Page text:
Digital Marketing   |   Clock Icon 5 min read

When Data Lies: The Problem with Univariate Analysis

by Charles Moehnke   |   Oct 26, 2021

As digital marketers, we turn to data to tell us when our efforts are working and when it’s time to make a change.

We face decisions like:

Do we up our ad spend this month? or Should we change the CTA on our homepage?

The answers are in the data… right?

Whether or not intentionally manipulated, data can be a compass pointing in the wrong direction, leading to mistaken claims. When this happens, our best intentioned, data-driven strategic steps become a skewed course of action that may not be in the best interest of the business.

Introducing univariate analysis, the frequent culprit of data misinterpretation.

What is univariate analysis?

Univariate analysis is the technique of comparing and analyzing the dependency of a single predictor and a response variable. This method is one dimensional, not accounting for how the response variable may be impacted by variables other than the predictor.

These “other” variables are called confounding variables, and they’re likely confusing the cause and effect relationships within your data set.

Without considering confounding variables, a univariate analysis’ surface level data may not be an accurate representation of your digital marketing efforts.

How can univariate analysis skew digital marketing data?

Let’s look at a hypothetical example we might run across in our digital marketing data.

We conduct a univariate analysis to look at our website’s conversion rate by device type. In this analysis, device type (desktop or mobile) is the single predictor and total conversions/conversion rate is the response variable:

We can see that our mobile website converts at 77% the rate of the desktop site.

From this report, we may decide to invest in mobile conversion rate optimization (CRO) opportunities.

In the univariate analysis, you’ll notice that as the single predictor, device type is the only variable influencing conversion rate.

Look at what happens when we conduct a multivariate analysis by considering age as a confounding variable to determine conversion rate by device type:

For each age group, mobile conversion rate exceeds desktop conversion rate. This is because older people are far more likely to convert, but also far less likely to use mobile devices. Prior to accounting for age, the data implied the opposite.

While improving mobile conversion rates will help the business overall, the notion that something is “wrong” with the mobile website is incorrect. Instead, accounting for age reveals opportunities to find ways to improve conversion rates with younger consumers, or improve the performance of the desktop website, which receives more overall traffic.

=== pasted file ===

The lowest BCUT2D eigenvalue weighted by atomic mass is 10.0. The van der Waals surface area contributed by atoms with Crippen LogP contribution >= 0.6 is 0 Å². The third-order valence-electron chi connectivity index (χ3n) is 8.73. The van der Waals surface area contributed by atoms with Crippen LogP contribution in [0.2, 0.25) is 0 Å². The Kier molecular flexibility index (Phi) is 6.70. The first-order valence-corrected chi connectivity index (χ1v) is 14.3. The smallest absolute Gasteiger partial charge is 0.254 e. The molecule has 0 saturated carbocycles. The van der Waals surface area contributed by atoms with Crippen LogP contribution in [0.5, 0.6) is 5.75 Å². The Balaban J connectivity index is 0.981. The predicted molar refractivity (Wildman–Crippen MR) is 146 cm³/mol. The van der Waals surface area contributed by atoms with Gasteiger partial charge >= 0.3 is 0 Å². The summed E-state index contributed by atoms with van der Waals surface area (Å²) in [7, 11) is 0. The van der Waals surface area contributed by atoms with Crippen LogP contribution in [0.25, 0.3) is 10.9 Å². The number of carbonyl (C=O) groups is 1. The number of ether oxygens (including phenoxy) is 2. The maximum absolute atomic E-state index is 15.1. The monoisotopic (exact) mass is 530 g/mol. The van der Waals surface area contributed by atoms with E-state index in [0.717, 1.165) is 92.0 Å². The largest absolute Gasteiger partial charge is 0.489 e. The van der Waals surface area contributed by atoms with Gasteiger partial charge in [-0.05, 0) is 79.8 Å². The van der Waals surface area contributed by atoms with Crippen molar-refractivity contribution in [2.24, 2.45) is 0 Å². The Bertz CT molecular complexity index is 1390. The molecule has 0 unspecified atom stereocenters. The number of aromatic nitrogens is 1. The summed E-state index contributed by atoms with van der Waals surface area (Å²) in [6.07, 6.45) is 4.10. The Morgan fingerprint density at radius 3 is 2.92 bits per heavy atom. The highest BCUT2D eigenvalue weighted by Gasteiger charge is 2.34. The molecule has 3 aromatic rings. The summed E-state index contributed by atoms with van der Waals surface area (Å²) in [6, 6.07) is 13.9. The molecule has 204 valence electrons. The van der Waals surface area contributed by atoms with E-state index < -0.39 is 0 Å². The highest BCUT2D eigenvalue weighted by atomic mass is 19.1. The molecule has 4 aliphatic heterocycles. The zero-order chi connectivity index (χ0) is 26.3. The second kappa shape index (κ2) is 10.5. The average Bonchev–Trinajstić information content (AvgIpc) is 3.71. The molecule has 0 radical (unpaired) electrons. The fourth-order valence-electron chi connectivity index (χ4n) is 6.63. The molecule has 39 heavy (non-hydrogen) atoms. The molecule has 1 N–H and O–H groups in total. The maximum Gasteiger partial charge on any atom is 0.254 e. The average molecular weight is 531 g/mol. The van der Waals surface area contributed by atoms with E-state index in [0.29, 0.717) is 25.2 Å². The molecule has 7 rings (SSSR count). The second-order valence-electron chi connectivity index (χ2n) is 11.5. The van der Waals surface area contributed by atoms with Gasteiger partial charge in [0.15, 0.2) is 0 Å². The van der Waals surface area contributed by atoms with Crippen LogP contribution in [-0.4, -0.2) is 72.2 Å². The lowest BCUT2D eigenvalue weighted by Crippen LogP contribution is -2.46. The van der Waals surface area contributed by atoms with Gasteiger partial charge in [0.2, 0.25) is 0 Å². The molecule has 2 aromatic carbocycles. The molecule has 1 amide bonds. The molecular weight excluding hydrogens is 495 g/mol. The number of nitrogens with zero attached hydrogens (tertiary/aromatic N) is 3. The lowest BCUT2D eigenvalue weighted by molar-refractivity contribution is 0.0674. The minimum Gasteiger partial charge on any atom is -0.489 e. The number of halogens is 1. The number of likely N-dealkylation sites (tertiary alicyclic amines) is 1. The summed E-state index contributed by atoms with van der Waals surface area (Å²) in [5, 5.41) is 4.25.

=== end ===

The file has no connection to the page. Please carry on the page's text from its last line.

And of course, there may be other impactful confounding variables requiring further analysis before the data can be used as a launching point for your next SEO update or PPC campaign. In this example, considering the influence of social media on the younger demographic or the audience’s geographic location could create a more accurate portrayal of the website’s conversion rate.

What can we do to prevent data misinterpretations?

Misleading data can be easy to come by, but hard to spot.

Avoid data misinterpretations with these helpful tips:

1. Slice and dice your data

Always look deeper to see if there are other ways of looking at the data with stronger correlations.

Performance is often strongly influenced by:

  • Age

  • Customer segment

  • Geography

  • Marketing channel, source/medium, keywords

  • Income levels

  • Gender

  • Device type

  • Landing page

2. Use your marketing know-how

Does the data trend make sense as you understand the business?

If not, dig deeper.

If so, create your hypothesis and determine if there are other ways the data could be used to confirm or disprove that hypothesis, or devise a test that would more accurately isolate the effect.

3. Leverage machine learning and automation where available

While not immune from statistical issues, especially around sample bias, artificial intelligence and machine learning are well-designed for multivariate analysis. Algorithms are great at identifying data clusters and determining where correlation is strongest.

At Workshop Digital, we use automated tools like Google Ads Smart Bidding, Data Driven Attribution, and Python.

Always dig deeper

Data is a great tool for understanding digital marketing wins (and losses), but it can be misleading. Be skeptical.

Dig deeper when you’re presented with data, and ask yourself, are all the variables that may affect the outcome accounted for in the analysis? And remember, never accept an analysis that hasn’t accounted for the influence of confounding variables.

Portrait of Charles Moehnke

Charles Moehnke